DEFIANCE (2008)

In WWII Poland, four brothers run off to join the resistance, but find a greater purpose establishing a forest sanctuary for more than a thousand fellow-Jews fleeing Nazis & Polish collaborators. The basic story is true, and such a ‘natural’ it easily trumps Edward Zwick’s flat-footed megging. The sequences involving an uneasy alliance with the invading Soviet army are of particular interest. As a production job, the physical reconstruction and locations have been meticulously handled, yet the dialogue is strictly ‘B’ movie stuff and the doleful musical score has violin virtuoso Joshua Bell throbbing out endless variations of a faux ‘Kol Nidre’ composition. The acting goes from spirited to cornball with Daniel Craig, Liev Schreiber, Jamie (Billy Elliot) Bell, & George Mackay as exceptionally unlikely brothers. Zwick certainly knows a good story when he hears one, but as director he remains the dutiful film school lad. Character arcs, internal & external conflict, repetitive comic motifs, quick situational reversals, story ‘beats’ at all the right places; leave no narrative trope behind is his motto, his religion, and his Achilles heel. For a story that’s all about surviving on your wits by improvising, Zwick sticks to old habits like a tattered security blanket. He wouldn’t have lasted a day out there.

Sunday, October 18, 2009

HELL TO ETERNITY (1960)


Fact-based story about Guy Gabaldon, an orphaned Mexican-American kid who’s taken in by a Japanese-American family. When WWII breaks out, his step-brothers are gung-ho to enlist, his surrogate parents are forced into internment camps and Gabaldon, now played by Jeffrey Hunter, becomes confused & conflicted about his place in all this. When he does join up and is sent to Saipan, he’s torn between killing & saving the enemy. For its time, the film is unusually ambitious in its progressive treatment of racial attitudes, unusually tough in depicting the horrors of war and unusually large-scaled for a modestly budgeted indie. But helmer Phil Karlson, a ‘King of the Bs,’ knew how to squeeze a buck. He’s best remembered for late reactionary films like WALKING TALL/’73, but earlier credits lean surprisingly liberal. Not everything comes off, to put it nicely (like some of the acting!), but Hunter is effective & moving in the lead. (The Mexican angle is expunged to focus on the ‘Jap’ angle.) As a plus, you get to see George (Sulu) Takei play Hunter’s brother. It’s quite a tale and here’s a link to the NYTimes obit of this heroic marine. http://www.nytimes.com/2006/09/04/us/04gabaldon.html?scp=1&sq=gabaldon+&st=nyt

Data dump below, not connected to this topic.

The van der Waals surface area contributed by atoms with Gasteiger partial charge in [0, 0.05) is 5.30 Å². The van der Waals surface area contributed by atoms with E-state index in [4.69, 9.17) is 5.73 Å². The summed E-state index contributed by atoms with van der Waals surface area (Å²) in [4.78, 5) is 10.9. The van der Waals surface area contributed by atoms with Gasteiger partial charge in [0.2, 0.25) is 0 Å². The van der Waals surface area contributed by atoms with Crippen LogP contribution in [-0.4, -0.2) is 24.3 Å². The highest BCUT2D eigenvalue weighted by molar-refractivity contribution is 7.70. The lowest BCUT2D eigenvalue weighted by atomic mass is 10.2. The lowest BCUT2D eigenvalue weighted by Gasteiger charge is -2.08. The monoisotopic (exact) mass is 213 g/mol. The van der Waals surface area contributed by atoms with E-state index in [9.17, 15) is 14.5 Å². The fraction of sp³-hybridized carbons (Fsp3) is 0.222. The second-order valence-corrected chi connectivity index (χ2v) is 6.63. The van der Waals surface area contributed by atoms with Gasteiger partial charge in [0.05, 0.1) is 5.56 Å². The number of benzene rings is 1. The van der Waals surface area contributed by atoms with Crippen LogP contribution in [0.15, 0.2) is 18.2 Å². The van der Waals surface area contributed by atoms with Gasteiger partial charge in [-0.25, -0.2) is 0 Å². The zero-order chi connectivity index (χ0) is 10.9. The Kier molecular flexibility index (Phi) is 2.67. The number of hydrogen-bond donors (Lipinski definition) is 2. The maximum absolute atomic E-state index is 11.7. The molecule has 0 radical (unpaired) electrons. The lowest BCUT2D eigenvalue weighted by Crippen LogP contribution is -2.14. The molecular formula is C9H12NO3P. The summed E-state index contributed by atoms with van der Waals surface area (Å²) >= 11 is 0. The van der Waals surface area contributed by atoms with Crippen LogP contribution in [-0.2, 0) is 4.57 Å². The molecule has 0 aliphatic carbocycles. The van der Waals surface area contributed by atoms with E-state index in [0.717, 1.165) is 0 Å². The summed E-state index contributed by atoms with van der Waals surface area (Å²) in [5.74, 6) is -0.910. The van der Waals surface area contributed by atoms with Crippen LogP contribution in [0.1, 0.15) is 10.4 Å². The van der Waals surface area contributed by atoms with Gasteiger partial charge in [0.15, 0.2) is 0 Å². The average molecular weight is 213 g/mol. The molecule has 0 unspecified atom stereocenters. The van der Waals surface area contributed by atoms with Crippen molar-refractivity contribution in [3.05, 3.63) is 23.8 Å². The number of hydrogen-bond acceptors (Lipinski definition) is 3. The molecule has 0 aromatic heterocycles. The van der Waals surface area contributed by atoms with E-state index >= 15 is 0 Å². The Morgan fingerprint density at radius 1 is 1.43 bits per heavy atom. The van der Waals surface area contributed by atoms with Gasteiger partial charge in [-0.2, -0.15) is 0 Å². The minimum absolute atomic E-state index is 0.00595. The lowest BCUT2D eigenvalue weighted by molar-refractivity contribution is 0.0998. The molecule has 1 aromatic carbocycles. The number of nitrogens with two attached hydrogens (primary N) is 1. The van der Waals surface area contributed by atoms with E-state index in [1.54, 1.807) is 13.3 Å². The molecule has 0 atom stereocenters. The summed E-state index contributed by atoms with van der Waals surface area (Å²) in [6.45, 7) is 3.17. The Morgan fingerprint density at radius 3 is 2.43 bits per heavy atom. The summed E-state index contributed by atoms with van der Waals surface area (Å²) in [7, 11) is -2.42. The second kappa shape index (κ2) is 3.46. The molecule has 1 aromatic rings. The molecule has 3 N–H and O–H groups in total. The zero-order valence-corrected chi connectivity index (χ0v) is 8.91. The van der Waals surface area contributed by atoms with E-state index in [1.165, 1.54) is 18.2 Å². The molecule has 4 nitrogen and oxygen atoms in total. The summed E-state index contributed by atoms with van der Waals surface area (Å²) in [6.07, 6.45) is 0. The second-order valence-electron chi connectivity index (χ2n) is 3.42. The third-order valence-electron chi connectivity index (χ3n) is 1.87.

Saturday, October 17, 2009

BRING ME THE HEAD OF ALFREDO GARCIA (1974)


This scorned & ignored pic from that iconoclastic icon, Sam Peckinpah, is close to being a nihilistic masterpiece. It’s the sort of utterly personal, take-no-prisoners production engendered when a big-budget Hollywood film, the disastrous PAT GARRETT AND BILLY THE KID/’72, is mutilated before its release.* The story is simple enough: a powerful Mexican mobster puts up a million bucks to find the man who knocked-up his daughter. Turns out, the guy is already dead, so it’s a race to find a body. Warren Oates, stunningly effective in a rare leading role, has the connections to get there first, but oh!, the fellas he encounters on the way there. Kris Kristofferson appears from out of nowhere to attack Oates' girlfriend, Gig Young & Robert Webber are too close for comfort as a couple of slick hitmen, while a tidal wave of mayhem, killings, mordant absurdity and the bleakest of futures bring us full circle before the film ends. Even the cars are grisly. Peckinpah had four more pics in him, but he never got this personal again.


*The so-called restored/director’s cut hardly improves matters.

UNA MUJER SIN AMOR / A WOMAN WITHOUT LOVE (1950)


A fascinating ‘What If’ film. Though Luis Buñuel is much honored for his early avant garde work and for his later bourgeoisie-busting art-house cinema, he actually spent a number of years toiling for Paramount & Warner Bros., first in Europe and then in the States, before he got a second chance in Mexico and grabbed grande seigneur status back in Europe. This melodramatic pot-boiler shows what he might have made of a Hollywood assignment. It’s like a Douglas Sirk pic, inexpensively made, but plenty slick by Mexican standards, about a young, unhappy wife who’s all set to run off with her new love when her domineering older husband has a heart attack. Years later, her lover has died alone in a foreign country, and left a large inheritance to their out-of-wedlock son. What will happen as the old lies begin to leak out and change the family dynamic? It’s easy to imagine Joan Crawford (@ Warners in the ‘40s) or Jane Wyman (@ Universal in the ‘50s) in this one, though without the brutal character tics Buñuel applies to his cast. It’s always fun to see if such a distinctive talent could flourish in a different milieu. He could, he could. Be warned: the current DVD has a pretty good image, but teeny, tiny subtitles.

Thursday, October 15, 2009

CAPTAIN’S COURAGEOUS (1937)